Wednesday, August 21, 2013

"Over Utah in January" - Geography in Poetry

"Over Utah in January" 
by Virginia Knowles

I am in the sky looking down on
Vast speechless stretches of frozen white
Curved round and round by
Slicing crevices and streams
And human roads abandoned though they be
Foothills then soaring mountains beyond
Majestic tall yet distant small
From the sky where I look down

Clustering pines (wilderness steeples)
Defer to barren ground below
Shedding to it cumbering, nurturing snow

Upright spires green
Evergreen over branches, trunks, 
Rough and woody brown
Rooted deeply into ascending slope
Yet as living arrows aiming high
To the sky where I look down

Up and over mountain towers, fly
Peering through mottled fog outstretched
Amid earthy upturned layers, variegated ripples
Shadow clouds now upwisping 
Sharply angled peaks

Oh! These are of no human construct or design
Not even marked by footprints in pristine snow
Just fingerprints, signatures divine
Where winter earth meets winter sky

Yet in the valley I see manly habitation
In patterned rows, casual curves beneath the mist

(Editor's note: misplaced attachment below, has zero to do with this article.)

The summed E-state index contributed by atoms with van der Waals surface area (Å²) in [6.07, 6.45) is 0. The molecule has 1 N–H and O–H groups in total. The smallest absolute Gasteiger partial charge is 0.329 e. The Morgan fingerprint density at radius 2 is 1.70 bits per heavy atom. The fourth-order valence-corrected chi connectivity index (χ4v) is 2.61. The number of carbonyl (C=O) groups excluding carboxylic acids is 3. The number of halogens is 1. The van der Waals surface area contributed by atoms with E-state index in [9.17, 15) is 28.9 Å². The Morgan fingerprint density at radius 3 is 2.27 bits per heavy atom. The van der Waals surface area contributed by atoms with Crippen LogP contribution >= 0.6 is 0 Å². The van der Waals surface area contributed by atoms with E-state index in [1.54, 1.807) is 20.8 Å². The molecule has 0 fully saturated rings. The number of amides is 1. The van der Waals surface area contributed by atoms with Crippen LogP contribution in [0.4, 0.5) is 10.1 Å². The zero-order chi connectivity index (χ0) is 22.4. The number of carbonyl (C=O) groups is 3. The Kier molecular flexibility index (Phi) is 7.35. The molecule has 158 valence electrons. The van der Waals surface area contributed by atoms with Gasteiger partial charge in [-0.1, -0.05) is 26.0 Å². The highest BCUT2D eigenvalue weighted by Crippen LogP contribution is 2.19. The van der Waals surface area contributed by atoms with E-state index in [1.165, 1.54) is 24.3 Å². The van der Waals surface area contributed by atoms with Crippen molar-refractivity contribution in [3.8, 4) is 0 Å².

Nestled in yet beckoned to a deep and high communion

Only bold ones venture beyond certain fringes
Strive upward, breathe hard, ascending steep, behold

Some faithful cannot climb 
But still lift souls to see
To know and long to know
Others seem content merely to stroll 
In evenness beneath, below
Oblivious to wonder

I am in the sky looking down
Then gazing up in awe at Him
Who gazes down in grace on me below
On me, who sees and longs to know.

I just started teaching a 6th-7th grade integrated American history, geography and English class three days a week at a private Christian school.  Today, we were talking about some of the geological features of the western United States, especially mountains.  I told them how I had the opportunity several years ago to fly to Salt Lake City for my grandmother's funeral, and how awestruck I had been in the airplane while looking out the window.  Before we even landed, I started writing the poem "Over Utah in January."   While I was there, my aunt gave me a digital camera, and I took these pictures and many more to go along with the poem.